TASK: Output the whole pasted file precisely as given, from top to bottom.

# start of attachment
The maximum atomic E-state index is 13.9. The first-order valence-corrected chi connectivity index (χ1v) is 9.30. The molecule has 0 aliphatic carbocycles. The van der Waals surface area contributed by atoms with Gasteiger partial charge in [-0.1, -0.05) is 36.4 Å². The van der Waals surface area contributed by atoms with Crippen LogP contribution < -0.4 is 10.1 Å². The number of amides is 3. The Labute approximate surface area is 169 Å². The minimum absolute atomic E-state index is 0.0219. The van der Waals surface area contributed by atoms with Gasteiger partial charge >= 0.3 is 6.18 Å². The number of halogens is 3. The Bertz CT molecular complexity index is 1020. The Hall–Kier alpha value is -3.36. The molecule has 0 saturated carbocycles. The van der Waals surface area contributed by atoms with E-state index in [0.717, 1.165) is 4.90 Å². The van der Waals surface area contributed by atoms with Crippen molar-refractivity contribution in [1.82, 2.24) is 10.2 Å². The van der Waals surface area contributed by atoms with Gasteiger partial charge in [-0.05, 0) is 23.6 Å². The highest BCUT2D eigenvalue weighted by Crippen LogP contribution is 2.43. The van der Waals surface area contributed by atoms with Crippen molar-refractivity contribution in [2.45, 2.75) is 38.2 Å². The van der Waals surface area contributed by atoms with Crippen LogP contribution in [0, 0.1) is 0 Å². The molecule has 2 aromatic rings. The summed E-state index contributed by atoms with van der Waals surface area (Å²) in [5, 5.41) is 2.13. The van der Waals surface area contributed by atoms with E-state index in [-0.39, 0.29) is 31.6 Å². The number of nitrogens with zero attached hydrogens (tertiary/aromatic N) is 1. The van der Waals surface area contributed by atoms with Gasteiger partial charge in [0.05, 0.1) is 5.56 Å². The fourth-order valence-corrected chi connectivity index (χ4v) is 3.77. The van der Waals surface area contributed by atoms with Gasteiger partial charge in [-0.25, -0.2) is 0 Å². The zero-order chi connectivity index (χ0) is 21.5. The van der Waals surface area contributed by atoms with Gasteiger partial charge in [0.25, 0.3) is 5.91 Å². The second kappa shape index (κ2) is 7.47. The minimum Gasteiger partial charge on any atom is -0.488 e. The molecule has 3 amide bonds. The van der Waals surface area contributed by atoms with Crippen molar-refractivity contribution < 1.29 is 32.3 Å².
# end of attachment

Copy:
The maximum atomic E-state index is 13.9. The first-order valence-corrected chi connectivity index (χ1v) is 9.30. The molecule has 0 aliphatic carbocycles. The van der Waals surface area contributed by atoms with Gasteiger partial charge in [-0.1, -0.05) is 36.4 Å². The van der Waals surface area contributed by atoms with Crippen LogP contribution < -0.4 is 10.1 Å². The number of amides is 3. The Labute approximate surface area is 169 Å². The minimum absolute atomic E-state index is 0.0219. The van der Waals surface area contributed by atoms with Gasteiger partial charge >= 0.3 is 6.18 Å². The number of halogens is 3. The Bertz CT molecular complexity index is 1020. The Hall–Kier alpha value is -3.36. The molecule has 0 saturated carbocycles. The van der Waals surface area contributed by atoms with E-state index in [0.717, 1.165) is 4.90 Å². The van der Waals surface area contributed by atoms with Crippen molar-refractivity contribution in [1.82, 2.24) is 10.2 Å². The van der Waals surface area contributed by atoms with Gasteiger partial charge in [-0.05, 0) is 23.6 Å². The highest BCUT2D eigenvalue weighted by Crippen LogP contribution is 2.43. The van der Waals surface area contributed by atoms with Crippen molar-refractivity contribution in [2.45, 2.75) is 38.2 Å². The van der Waals surface area contributed by atoms with Crippen LogP contribution in [0, 0.1) is 0 Å². The molecule has 2 aromatic rings. The summed E-state index contributed by atoms with van der Waals surface area (Å²) in [5, 5.41) is 2.13. The van der Waals surface area contributed by atoms with E-state index in [-0.39, 0.29) is 31.6 Å². The number of nitrogens with zero attached hydrogens (tertiary/aromatic N) is 1. The van der Waals surface area contributed by atoms with Gasteiger partial charge in [0.05, 0.1) is 5.56 Å². The fourth-order valence-corrected chi connectivity index (χ4v) is 3.77. The van der Waals surface area contributed by atoms with Gasteiger partial charge in [-0.25, -0.2) is 0 Å². The zero-order chi connectivity index (χ0) is 21.5. The van der Waals surface area contributed by atoms with Gasteiger partial charge in [0.25, 0.3) is 5.91 Å². The second kappa shape index (κ2) is 7.47. The minimum Gasteiger partial charge on any atom is -0.488 e. The molecule has 3 amide bonds. The van der Waals surface area contributed by atoms with Crippen molar-refractivity contribution < 1.29 is 32.3 Å².